On the one hand, the TBR hasn’t gone down this week. But on the other hand it hasn’t gone up either! Still 177. So I’m declaring that a major success! (Did I hear you laughing??)
Here are some more that will be falling off the edge of the pile soon…
The Blurb says: In the dark opening months of the First World War, Britain became engrossed by ‘The Brides in the Bath’ trial. The horror of the killing fields of the Western Front was the backdrop to a murder story whose elements were of a different sort. This was evil of an everyday, insidious kind, played out in lodging houses in seaside towns, in the confines of married life, and brought to a horrendous climax in that most intimate of settings — the bathroom. The nation turned to a young forensic pathologist, Bernard Spilsbury, to explain how it was that young women were suddenly expiring in their baths. This was the age of science. In fiction, Sherlock Holmes applied a scientific mind to solving crimes. In real-life, would Spilsbury be as infallible as the ‘great detective’?
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Courtesy of NetGalley and only about novella length, which is highly unusual for a factual book. Actually I’m a bit baffled as to whether this is indeed factual, or whether it’s a fictionalised account. An “entertaining critique of human cruelty”?? Sounds a bit odd…
The Blurb says: How did Sitting Bull feel as he rode out into the ring of Buffalo Bill’s Wild West Show? The great warrior, veteran of Little Bighorn and Wounded Knee, reduced to re-enacting his defeat night after night, in front of whooping crowds. Buffalo Bill Cody’s world-famous spectacular of horse-riding and sharp-shooting toured all over North America and Europe, even performing for royalty such as Queen Victoria.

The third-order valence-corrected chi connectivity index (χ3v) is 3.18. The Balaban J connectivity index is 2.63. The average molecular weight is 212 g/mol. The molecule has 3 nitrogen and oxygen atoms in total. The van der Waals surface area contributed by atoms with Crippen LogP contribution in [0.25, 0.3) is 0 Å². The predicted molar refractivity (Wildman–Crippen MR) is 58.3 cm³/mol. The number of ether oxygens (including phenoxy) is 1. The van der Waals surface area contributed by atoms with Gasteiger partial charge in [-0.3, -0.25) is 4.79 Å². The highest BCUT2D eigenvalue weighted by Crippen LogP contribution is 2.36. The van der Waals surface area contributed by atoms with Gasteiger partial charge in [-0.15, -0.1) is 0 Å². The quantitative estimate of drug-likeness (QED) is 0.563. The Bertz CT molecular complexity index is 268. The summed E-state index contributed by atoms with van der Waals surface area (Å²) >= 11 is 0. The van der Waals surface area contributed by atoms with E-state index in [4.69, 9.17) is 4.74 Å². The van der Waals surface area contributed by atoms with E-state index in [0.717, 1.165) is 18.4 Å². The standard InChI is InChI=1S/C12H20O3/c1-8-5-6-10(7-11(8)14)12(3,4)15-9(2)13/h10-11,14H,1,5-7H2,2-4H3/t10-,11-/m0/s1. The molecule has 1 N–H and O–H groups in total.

But there is another side to this tale: that of the Native America participants in the show, of their humiliation and of the simplification of their painful and complex stories for popular consumption. Vuillard’s short, incisive book is a fiercely intelligent and highly entertaining critique of human cruelty, colonialism and dumbing down.
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Another one that’s been on my list since 2013, and also on the 20 Books list. I loved And the Mountains Echoed and am just a tiny bit scared that this one can’t possibly live up to my ridiculously high expectations…
The Blurb says: The unforgettable, heartbreaking story of the unlikely friendship between a wealthy boy and the son of his father’s servant, The Kite Runner is a beautifully crafted novel set in a country that is in the process of being destroyed. It is about the power of reading, the price of betrayal, and the possibility of redemption; and an exploration of the power of fathers over sons—their love, their sacrifices, their lies.
A sweeping story of family, love, and friendship told against the devastating backdrop of the history of Afghanistan over the last thirty years, The Kite Runner is an unusual and powerful novel that has become a beloved, one-of-a-kind classic.
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Netgalley and 20 Books again! I must admit to being utterly intrigued by the idea of someone of Indian heritage, London birth, and a childhood spent in Glasgow writing a book about an Englishman in Calcutta during the Raj… gotta be pretty much the definition of post-postcolonial…!!
The Blurb says: The winner of the Harvill Secker/Daily Telegraph crime writing competition.
Captain Sam Wyndham, former Scotland Yard detective, is a new arrival to Calcutta. Desperately seeking a fresh start after his experiences during the Great War, Wyndham has been recruited to head up a new post in the police force. But with barely a moment to acclimatise to his new life or to deal with the ghosts which still haunt him, Wyndham is caught up in a murder investigation that will take him into the dark underbelly of the British Raj.
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NB All blurbs taken from Goodreads.
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